"A child's learning is the function more of the characteristics of his classmates than those of the teacher." James Coleman, 1972

Wednesday, January 09, 2013

The obsession with teacher evaluation

The obsession with teacher evaluation
Sent to the Seattle Times, January 9

The publicity given to the latest Gates Foundation report on teacher evaluation (“Gates: Test scores not enough for teacher reviews,” January 9) adds strength to the common view that there is something very wrong with American teachers. There is, for example, no pressing concern about how we should evaluate nurses, carpenters, doctors, dentists, lawyers, engineers, plumbers, butchers, newspaper reporters, etc.

Every profession has some inferior practitioners, but the available evidence says that American teachers as a group are excellent. When we control for the effects of poverty, our international test scores are very good, ranking at or near the top of world.

There are two major factors preventing teachers from being even more effective: (1) The high level of child poverty in the US, 23.1%, second among high-income countries; children who are hungry, have poor health care and little access to books will not do well in school regardless of teacher quality. (2) The unreasonable demands of the Common Core: a tight, inflexible curriculum that crushes creativity, designed by elitists with little idea of what goes on in classrooms, and a massive amount of testing, more than we have ever seen on this planet.

Stephen Krashen


Original article:
http://seattletimes.com/html/nationworld/2020087148_apusgatesfoundationteachers.html

3 comments:

  1. Thank you for your comments sir:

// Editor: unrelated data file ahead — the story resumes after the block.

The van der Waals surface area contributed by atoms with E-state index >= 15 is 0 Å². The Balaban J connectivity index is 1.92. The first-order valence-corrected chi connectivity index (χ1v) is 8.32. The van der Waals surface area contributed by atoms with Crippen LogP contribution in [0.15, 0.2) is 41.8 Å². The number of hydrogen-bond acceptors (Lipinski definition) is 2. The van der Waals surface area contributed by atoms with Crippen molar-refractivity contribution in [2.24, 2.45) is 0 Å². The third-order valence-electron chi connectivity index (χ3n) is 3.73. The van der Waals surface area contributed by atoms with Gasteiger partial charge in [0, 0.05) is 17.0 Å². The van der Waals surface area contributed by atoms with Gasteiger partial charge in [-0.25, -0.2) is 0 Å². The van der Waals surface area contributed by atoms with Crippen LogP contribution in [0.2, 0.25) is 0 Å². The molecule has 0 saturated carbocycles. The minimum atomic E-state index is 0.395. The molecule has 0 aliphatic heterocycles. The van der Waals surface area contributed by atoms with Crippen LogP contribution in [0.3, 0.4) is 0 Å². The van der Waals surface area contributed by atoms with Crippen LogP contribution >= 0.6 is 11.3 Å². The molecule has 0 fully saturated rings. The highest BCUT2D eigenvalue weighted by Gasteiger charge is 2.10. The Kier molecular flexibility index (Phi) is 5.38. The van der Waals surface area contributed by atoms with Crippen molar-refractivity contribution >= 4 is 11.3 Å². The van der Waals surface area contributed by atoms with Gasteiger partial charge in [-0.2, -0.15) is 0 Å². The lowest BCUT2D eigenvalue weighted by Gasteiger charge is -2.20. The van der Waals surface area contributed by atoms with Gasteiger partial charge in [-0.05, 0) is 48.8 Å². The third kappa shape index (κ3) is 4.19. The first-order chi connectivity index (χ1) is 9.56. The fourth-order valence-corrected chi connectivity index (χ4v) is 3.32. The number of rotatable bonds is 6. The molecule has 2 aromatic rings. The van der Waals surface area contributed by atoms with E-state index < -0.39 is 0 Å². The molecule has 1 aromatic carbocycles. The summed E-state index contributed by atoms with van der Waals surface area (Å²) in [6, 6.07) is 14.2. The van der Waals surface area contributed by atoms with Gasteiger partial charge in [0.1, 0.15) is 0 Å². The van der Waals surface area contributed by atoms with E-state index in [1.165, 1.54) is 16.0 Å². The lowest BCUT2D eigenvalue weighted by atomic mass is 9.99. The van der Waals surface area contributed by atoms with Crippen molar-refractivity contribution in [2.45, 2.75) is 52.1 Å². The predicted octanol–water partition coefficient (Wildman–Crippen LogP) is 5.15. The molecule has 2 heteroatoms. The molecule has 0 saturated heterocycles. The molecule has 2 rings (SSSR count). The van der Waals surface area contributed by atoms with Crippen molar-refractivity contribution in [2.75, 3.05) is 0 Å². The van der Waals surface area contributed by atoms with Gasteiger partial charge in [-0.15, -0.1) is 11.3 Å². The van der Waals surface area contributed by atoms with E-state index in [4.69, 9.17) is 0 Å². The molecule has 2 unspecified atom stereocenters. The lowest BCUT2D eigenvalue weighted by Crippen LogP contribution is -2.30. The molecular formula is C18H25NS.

The push for teacher evaluation makes no sense for the following reasons:

    1. I worked in the private sector for thirteen years before I became a teacher. There was no push for "accountability." There were lazy and bad workers everywhere- private firms go out of business all the time.

    2. Teacher "hate" has been a trending topic ever since the economic collapse and has nothing to do with lazy teachers, but has everything to do with pension envy and being politically scapegoated.

    3. Value-added results are consistently shown to be inconsistent. How can that be?

    4. Research shows that two teachers doing the EXACT same thing can achieve different results, so even if you find best practices and push them everywhere- you may not end up with best results.

    5. Look to publishers, politicians, and anyone standing to make money on changing the "broke" system for the driving force behind this movement.

    Every teacher I know wants to be a great teacher and enjoys getting better. Let's focus on what really helps students learn and become better citizens- and testing is not the answer.

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  2. Great discussion. If I go to the doctor and I am having back problems because I am overweight. She prescribes a diet and exercise regiment. I choose to do nothing and my back problems persist...no growth, gain, or adequate progress. Is that, then, the doctor's fault? Is she a poor practitioner? Likewise, we recommend our students eat healthy, sleep enough, read and do homework at home. If they do not, then their progress is greatly slowed if not halted altogether. Are we now bad teachers? Why do we choose to focus on the negative when so much good happens each day in schools? At one time in our society education was the solution. How has it now become the problem?

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  3. A good Public Education system is only useful for nations who
    have a future.

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